www.eyeneyevisions.com

salamalaikum:

Saffron harvest in Herat province, Afghanistan. 

Photographs by Majid Saeedi/Getty Images

(Source: warkadang, via kakaphony)


xeiko:

high-ryanlion-flyin:

Just in case you weren’t on the moon last night. This is what earth looked like from the moon’s perspective 

WHOA

xeiko:

high-ryanlion-flyin:

Just in case you weren’t on the moon last night. This is what earth looked like from the moon’s perspective 

WHOA

(via mr-chaotic)


ancientart:

Cave 19 at the Ajanta Caves, Maharashtra, India.

Ajanta contains 30 excavated rock-cut caves which belong to two distinct phases of Buddhism: the Hinayana phase (2nd century BC-1st century AD) and the Mahayana phase (5th century AD-6th century AD). These caves are considered to be one the finest examples of early Buddhist architecture, cave-paintings, and sculpture.

The Archaeological Survey of India, Aurangabad Circle, speaks specifically of Cave 19:

The small chityagriha [prayer hall] is considered one of the most perfect specimens of Buddhist art in India. The exquisitely decorated facade and beautiful interior form a grand combination of richness of detail and graceful proportion. The inscription in Cave 17 records that a feudatory prince under Vakataka King Harisena was a munificent donor of this cave, datable to the 5th century AD. It consists of a small but elegant portico, verandah, a hall, and chapels. The apsidal hall is divided into a nave, an elaborate and elongated drum, and a globular dome which stands against the apse. 

The pillars and the stupa are intricately carved with the figures of Lord Buddha and other decorative motifs. The sidewalls are also adorned with countless figures of Buddha while the ceiling is filled with painted floral motifs in which animals, birds, and human figures are cleverly interwoven. The chapel contains the panel of Nagaraja with his consort known for its serenity and royal dignity.

The first and second photos were taken by Kirk Kittell, the third is by Arian Zwegers.


Random, crazy facts of science that... dont actually have any relevance, really... but are still awesome!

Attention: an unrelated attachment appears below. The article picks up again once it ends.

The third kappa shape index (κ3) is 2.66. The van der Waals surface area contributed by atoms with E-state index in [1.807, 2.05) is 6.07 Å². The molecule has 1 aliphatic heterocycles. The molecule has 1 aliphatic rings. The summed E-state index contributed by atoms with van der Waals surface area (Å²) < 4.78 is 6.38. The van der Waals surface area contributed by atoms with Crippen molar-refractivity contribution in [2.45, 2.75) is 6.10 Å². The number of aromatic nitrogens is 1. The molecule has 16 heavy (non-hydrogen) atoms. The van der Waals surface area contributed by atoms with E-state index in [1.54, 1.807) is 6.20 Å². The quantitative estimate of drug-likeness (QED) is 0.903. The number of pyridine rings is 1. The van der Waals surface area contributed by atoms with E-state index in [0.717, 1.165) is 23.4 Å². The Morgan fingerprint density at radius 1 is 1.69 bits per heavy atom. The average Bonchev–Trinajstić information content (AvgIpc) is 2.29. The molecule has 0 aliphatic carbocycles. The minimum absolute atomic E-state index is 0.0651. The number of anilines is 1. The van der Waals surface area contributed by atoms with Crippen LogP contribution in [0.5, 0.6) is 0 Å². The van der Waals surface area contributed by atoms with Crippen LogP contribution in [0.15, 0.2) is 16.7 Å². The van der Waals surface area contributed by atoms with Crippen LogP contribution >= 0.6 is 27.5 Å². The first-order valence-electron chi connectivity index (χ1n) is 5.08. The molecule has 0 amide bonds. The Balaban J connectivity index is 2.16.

thatscienceguy:

Incredibly high speed photography shows how fast a fly can maneuver. This fly makes a 45 degree turn while moving at high speeds in a ridiculously small time span, much faster than any man made aircraft can perform.

thatscienceguy:

Incredibly high speed photography shows how fast a fly can maneuver. This fly makes a 45 degree turn while moving at high speeds in a ridiculously small time span, much faster than any man made aircraft can perform.

(Source: sciencemag.org)


10 Tips for the Aspiring Street Photographer - Digital Photography School

What is a Blood Moon/Lunar Tetrad? | Human World | EarthSky

tedx:

At TEDxYouth@Manchester, genetics researcher Dan Davis introduces the audience to compatibility genes — key players in our immune system’s functioning, and the reason why it’s so difficult to transplant organs from person to person: one’s compatibility genes must match another’s for a transplant to take.

To learn more about these fascinating genes, watch the whole talk here»

(Images from Davis’s talk, Drew Berry’s animations, and the TED-Ed lessons A needle in countless haystacks: Finding habitable worlds - Ariel Anbar and How we conquered the deadly smallpox virus - Simona Zompi)

(via currentsinbiology)


Leo The Homeless Coder Finished His App, And You Can Download It Right Now


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